The heaviest soaring bird in the world inspires wind farm projects

The heaviest soaring bird in the world inspires wind farm projects

Turbine mesh with wings. Loan: Energy (2024). DOI: 10.1016/

Mechanical engineers at the University of Alberta have partnered with a renewable energy company to design and test wind turbines based on the wings of the heaviest soaring bird in the world: the Andean condor, which can fly up to 240 kilometers in a single day without flapping its wings.

C-shaped condor-inspired “wings” at the tip of the turbine blade reduce drag, potentially increasing turbine efficiency by up to 10% under optimal conditions, according to research published in the journal. Energy.

The wings of soaring birds have also been adapted for use on commercial and military aircraft around the world to increase their lift, says co-author Brian Fleck, a professor of mechanical engineering and an expert in fluid dynamics.

“We used to have planes with straight wings,” Fleck says. “Now we see them with the ends tucked in, and there is a reason for that.”

The bend reduces the swirl of air flowing from the wingtip due to differences in air pressure at the top and bottom, he says, which is essentially a waste of energy. Thanks to its wings, a 15-kilogram condor can stay in the air for such a long time while expending a minimum amount of energy.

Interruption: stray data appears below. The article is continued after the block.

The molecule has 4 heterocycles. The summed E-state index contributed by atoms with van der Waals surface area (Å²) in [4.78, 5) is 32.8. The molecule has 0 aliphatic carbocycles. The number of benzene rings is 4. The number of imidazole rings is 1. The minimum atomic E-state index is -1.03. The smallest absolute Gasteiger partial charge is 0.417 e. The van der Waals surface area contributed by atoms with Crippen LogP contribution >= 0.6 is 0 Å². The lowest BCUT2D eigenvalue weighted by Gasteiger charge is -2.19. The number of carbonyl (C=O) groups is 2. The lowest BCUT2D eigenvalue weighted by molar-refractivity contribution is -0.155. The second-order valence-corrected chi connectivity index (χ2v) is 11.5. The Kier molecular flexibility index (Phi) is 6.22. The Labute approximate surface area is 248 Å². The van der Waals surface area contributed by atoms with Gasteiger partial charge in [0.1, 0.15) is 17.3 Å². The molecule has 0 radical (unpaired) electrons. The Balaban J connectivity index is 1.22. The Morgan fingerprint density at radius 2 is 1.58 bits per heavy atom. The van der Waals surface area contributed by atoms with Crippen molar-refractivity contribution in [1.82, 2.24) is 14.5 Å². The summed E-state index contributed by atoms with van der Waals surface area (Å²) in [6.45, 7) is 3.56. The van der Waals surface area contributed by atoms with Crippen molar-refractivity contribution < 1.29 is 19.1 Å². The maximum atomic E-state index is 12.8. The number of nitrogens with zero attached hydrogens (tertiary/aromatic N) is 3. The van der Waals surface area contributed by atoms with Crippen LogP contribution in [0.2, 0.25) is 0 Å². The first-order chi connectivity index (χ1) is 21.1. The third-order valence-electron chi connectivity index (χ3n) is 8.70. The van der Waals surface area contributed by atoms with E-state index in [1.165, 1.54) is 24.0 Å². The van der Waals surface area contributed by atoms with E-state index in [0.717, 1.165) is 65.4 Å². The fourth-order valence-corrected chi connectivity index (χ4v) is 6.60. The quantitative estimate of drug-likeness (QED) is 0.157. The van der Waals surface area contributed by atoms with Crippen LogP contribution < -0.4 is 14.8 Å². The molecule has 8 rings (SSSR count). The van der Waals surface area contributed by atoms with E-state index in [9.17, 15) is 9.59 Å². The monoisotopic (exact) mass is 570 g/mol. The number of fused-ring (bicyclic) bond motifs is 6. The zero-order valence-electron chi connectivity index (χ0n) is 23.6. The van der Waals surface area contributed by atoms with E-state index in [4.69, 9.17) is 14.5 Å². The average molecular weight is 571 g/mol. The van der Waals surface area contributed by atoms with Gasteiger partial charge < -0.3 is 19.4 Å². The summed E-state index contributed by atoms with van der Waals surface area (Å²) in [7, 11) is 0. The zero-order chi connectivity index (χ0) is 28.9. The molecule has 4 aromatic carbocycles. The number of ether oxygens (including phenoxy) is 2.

Working with Biome Renewables, which developed the innovative design, Fleck and his team simulated the rotation of the turbine blades using computational fluid dynamics, with promising results.

“This will matter,” he says. “This could make some of our wind farms more profitable on days when it’s not too windy – a little more energy would be enough for the same amount of property.”

Designed as a retrofit to existing turbines, the winglet could lower the price of electricity for Albertans while reducing the use of fossil fuels.

Turbine wingtips are one example of turning to the natural world for solutions to design problems – a burgeoning field called biomimicry.

“It’s amazing how nature has evolved over millennia to create such optimal designs,” says Khashayar RahnamayBahambary, a graduate assistant and co-author of the study. “It leaves a lot of room for inspiration.”

More information:
Khashayar RahnamayBahambary et al., A numerical study of biologically inspired wingtip modifications of modern wind turbines, Energy (2024). DOI: 10.1016/

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